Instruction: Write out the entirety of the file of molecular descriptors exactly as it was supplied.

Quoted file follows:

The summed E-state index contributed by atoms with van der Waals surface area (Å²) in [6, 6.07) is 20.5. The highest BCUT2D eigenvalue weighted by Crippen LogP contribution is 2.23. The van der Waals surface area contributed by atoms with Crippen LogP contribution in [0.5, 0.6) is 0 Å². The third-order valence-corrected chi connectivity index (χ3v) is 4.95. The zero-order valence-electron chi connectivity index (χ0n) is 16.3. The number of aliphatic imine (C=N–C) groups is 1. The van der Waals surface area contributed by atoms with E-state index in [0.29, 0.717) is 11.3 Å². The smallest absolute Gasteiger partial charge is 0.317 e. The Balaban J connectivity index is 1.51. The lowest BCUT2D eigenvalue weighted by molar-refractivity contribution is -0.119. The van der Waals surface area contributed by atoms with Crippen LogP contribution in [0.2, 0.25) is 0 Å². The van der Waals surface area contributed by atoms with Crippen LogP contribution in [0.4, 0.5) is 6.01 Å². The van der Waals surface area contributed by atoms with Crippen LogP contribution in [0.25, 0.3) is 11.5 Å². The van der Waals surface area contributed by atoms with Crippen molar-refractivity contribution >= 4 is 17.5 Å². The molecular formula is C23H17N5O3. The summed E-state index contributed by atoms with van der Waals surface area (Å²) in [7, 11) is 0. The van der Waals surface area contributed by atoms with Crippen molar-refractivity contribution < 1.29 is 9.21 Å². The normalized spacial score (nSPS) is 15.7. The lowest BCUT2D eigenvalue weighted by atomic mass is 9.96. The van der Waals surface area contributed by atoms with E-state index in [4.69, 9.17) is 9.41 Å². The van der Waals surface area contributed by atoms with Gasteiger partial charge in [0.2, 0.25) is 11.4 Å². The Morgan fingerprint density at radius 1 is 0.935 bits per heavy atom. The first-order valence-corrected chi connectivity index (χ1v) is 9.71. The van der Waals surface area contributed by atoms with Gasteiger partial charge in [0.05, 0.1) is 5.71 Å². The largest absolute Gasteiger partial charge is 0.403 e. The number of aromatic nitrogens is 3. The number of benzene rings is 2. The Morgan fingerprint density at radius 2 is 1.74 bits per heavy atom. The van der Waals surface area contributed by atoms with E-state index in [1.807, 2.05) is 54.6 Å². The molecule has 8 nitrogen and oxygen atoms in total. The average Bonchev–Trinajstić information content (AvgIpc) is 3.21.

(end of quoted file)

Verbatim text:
The summed E-state index contributed by atoms with van der Waals surface area (Å²) in [6, 6.07) is 20.5. The highest BCUT2D eigenvalue weighted by Crippen LogP contribution is 2.23. The van der Waals surface area contributed by atoms with Crippen LogP contribution in [0.5, 0.6) is 0 Å². The third-order valence-corrected chi connectivity index (χ3v) is 4.95. The zero-order valence-electron chi connectivity index (χ0n) is 16.3. The number of aliphatic imine (C=N–C) groups is 1. The van der Waals surface area contributed by atoms with E-state index in [0.29, 0.717) is 11.3 Å². The smallest absolute Gasteiger partial charge is 0.317 e. The Balaban J connectivity index is 1.51. The lowest BCUT2D eigenvalue weighted by molar-refractivity contribution is -0.119. The van der Waals surface area contributed by atoms with Crippen LogP contribution in [0.2, 0.25) is 0 Å². The van der Waals surface area contributed by atoms with Crippen LogP contribution in [0.4, 0.5) is 6.01 Å². The van der Waals surface area contributed by atoms with Crippen LogP contribution in [0.25, 0.3) is 11.5 Å². The van der Waals surface area contributed by atoms with Crippen molar-refractivity contribution >= 4 is 17.5 Å². The molecular formula is C23H17N5O3. The summed E-state index contributed by atoms with van der Waals surface area (Å²) in [7, 11) is 0. The van der Waals surface area contributed by atoms with Crippen molar-refractivity contribution < 1.29 is 9.21 Å². The normalized spacial score (nSPS) is 15.7. The lowest BCUT2D eigenvalue weighted by atomic mass is 9.96. The van der Waals surface area contributed by atoms with E-state index in [4.69, 9.17) is 9.41 Å². The van der Waals surface area contributed by atoms with Gasteiger partial charge in [0.2, 0.25) is 11.4 Å². The Morgan fingerprint density at radius 1 is 0.935 bits per heavy atom. The first-order valence-corrected chi connectivity index (χ1v) is 9.71. The van der Waals surface area contributed by atoms with Gasteiger partial charge in [0.05, 0.1) is 5.71 Å². The largest absolute Gasteiger partial charge is 0.403 e. The number of aromatic nitrogens is 3. The number of benzene rings is 2. The Morgan fingerprint density at radius 2 is 1.74 bits per heavy atom. The van der Waals surface area contributed by atoms with E-state index in [1.807, 2.05) is 54.6 Å². The molecule has 8 nitrogen and oxygen atoms in total. The average Bonchev–Trinajstić information content (AvgIpc) is 3.21.